If you have a diagnosis of disc herniation after a work injury, it’s rough. The pain persists no matter what position you take. The pain persists even during the night when you’re supposed to get rejuvenated. Having pain after a work injury may lead your mind to the place where you wonder you why and how you have so much pain at all and what’s occurring deep inside your body to cause pain.
Whenever a disc herniation occurs during a work injury, the fluid inside the disc can escape and drips along the nerve root sheath. Inside the disc is a protein called glycoprotein, which is quite inflammatory, especially if you had a previous work injury to your disc.
Once the disc ruptures, the fluid in the disc eventually finds its way into the tissues. That’s when it’s possible for your body to start attacking the glycoprotein, since it’s not supposed to be there in the tissues at all. This is called an autoimmune reaction.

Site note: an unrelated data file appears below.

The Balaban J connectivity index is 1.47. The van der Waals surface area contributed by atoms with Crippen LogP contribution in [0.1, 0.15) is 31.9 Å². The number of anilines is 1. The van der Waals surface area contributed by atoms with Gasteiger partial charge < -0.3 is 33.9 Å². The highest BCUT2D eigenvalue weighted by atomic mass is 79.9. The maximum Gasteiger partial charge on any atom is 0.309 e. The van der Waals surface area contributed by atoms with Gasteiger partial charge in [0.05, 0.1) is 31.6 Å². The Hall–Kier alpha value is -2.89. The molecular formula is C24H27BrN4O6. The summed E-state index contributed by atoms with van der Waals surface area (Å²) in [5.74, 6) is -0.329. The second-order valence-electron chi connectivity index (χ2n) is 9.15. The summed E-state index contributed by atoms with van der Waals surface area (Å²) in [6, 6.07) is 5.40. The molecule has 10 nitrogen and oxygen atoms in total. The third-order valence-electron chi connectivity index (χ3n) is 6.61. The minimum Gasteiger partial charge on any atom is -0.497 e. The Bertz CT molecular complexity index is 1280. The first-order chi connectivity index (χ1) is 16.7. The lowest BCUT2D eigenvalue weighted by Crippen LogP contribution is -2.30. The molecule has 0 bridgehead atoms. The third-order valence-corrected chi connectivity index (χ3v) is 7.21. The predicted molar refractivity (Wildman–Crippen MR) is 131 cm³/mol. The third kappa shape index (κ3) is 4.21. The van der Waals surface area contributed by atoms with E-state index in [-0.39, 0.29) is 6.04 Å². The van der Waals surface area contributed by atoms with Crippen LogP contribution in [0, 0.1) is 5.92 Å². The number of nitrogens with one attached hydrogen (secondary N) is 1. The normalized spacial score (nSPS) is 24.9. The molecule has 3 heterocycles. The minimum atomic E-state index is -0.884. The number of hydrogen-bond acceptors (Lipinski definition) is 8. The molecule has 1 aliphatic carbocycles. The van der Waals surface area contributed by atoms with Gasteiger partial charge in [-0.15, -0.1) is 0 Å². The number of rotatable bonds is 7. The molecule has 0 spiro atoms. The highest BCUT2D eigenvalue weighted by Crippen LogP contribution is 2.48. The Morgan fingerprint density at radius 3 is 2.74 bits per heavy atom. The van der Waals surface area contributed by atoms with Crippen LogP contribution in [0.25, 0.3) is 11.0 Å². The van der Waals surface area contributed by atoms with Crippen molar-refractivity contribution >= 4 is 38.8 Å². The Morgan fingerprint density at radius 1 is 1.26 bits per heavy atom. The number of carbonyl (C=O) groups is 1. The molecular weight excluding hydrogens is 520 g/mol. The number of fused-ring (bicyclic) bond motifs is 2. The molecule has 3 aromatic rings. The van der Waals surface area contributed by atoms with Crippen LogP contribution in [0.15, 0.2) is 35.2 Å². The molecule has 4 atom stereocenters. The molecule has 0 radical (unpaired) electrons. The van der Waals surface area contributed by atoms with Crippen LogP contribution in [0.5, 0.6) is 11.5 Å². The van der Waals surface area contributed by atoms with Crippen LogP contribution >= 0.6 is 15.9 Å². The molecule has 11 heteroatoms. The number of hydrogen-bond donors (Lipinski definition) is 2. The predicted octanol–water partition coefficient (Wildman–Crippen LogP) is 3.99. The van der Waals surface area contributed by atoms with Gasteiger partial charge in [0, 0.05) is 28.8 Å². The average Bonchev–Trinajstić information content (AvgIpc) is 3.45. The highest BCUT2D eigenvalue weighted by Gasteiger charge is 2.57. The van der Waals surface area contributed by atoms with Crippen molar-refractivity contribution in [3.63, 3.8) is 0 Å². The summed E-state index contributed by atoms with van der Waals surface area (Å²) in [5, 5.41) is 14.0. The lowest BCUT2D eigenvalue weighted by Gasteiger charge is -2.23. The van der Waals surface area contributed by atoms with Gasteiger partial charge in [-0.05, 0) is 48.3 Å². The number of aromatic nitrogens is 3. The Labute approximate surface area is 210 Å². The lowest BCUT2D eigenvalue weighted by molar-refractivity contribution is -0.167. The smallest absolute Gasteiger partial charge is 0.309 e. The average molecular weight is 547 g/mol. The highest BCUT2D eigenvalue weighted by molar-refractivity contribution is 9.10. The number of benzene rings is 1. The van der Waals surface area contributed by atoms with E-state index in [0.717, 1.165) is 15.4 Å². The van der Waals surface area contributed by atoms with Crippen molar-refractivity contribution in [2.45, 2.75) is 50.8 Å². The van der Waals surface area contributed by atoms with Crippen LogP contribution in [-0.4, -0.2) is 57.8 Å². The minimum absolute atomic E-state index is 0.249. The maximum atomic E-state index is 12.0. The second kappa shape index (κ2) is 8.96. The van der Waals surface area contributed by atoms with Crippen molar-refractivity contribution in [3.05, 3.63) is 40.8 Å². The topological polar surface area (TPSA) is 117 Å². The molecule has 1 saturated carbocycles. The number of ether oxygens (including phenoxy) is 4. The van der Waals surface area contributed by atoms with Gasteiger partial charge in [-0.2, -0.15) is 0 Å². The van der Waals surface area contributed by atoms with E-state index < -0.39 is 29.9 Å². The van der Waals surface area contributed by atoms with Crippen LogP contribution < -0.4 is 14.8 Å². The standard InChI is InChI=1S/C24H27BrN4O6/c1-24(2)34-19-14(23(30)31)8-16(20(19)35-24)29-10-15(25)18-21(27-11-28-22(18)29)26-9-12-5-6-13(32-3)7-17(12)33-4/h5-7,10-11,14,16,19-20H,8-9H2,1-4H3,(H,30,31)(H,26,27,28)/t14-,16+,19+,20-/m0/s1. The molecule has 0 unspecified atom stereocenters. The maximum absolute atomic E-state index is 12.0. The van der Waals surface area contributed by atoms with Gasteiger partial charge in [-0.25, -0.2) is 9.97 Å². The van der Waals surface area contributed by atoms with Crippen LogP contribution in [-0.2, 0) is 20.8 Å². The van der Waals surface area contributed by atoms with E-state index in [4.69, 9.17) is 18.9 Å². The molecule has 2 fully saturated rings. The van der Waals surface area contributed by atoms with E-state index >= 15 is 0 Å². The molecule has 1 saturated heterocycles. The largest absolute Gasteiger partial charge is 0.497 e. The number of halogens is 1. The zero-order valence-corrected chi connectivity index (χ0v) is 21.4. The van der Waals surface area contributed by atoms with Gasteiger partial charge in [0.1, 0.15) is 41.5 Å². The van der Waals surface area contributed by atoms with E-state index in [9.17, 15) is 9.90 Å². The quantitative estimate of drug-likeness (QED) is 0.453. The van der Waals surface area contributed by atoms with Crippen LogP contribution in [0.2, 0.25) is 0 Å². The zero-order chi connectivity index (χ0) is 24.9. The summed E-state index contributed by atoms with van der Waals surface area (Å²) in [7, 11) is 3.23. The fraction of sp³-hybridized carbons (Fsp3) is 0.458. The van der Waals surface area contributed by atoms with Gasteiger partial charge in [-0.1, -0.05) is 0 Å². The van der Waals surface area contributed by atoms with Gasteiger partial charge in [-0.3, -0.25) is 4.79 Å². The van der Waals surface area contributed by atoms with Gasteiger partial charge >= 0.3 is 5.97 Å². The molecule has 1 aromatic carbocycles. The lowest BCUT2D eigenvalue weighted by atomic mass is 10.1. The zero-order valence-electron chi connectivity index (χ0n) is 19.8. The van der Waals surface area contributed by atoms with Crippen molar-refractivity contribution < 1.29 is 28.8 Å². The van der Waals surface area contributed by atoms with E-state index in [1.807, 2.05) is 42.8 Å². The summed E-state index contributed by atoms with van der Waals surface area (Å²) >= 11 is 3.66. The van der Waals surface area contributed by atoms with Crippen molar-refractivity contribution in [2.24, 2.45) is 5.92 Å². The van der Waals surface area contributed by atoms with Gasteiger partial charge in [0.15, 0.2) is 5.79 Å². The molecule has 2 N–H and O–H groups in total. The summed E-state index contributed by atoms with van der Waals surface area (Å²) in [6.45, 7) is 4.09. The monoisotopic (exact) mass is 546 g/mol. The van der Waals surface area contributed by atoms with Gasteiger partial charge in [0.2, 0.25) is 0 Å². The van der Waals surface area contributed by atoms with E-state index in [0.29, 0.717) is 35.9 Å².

In fact, three weeks after that disc herniation work injury, antibodies against glycoprotein are found in the blood. Doctors sometimes use this as evidence that the work injury really did cause disc herniation. If someone with a disc herniation after a work injury is on bed rest for a long time, the disc fluid can then form adhesions on the nerves that cause long-term pain.
The bulging spinal disc can also impinge or irritate the surrounding spinal nerves, causing pain, tingling, numbness, and muscle weakness in the legs or arms.
Your Nashville chiropractor will instruct you what to do if you have a disc herniation after a work injury. Often his list will include these things to lessen your pain:
If you're suffering with disc herniation, or any type of spinal pain after a work injury, pick up the phone and give Dr. Sweeney a call. He uses advanced drug-free treatments like chiropractic care and non-surgical spinal decompression to rid patients of spinal pain after a work injury. Get back to a healthier, pain-free life. Contact our Nashville, TN office today.
Marshall, L.L., Trethewie, E.R., and Curtain, C.C. Chemical radiculitis. A clinical, physiological and immunological study. Clin Orthop Relat Res 1977 Nov-Dec; (129): 61-7.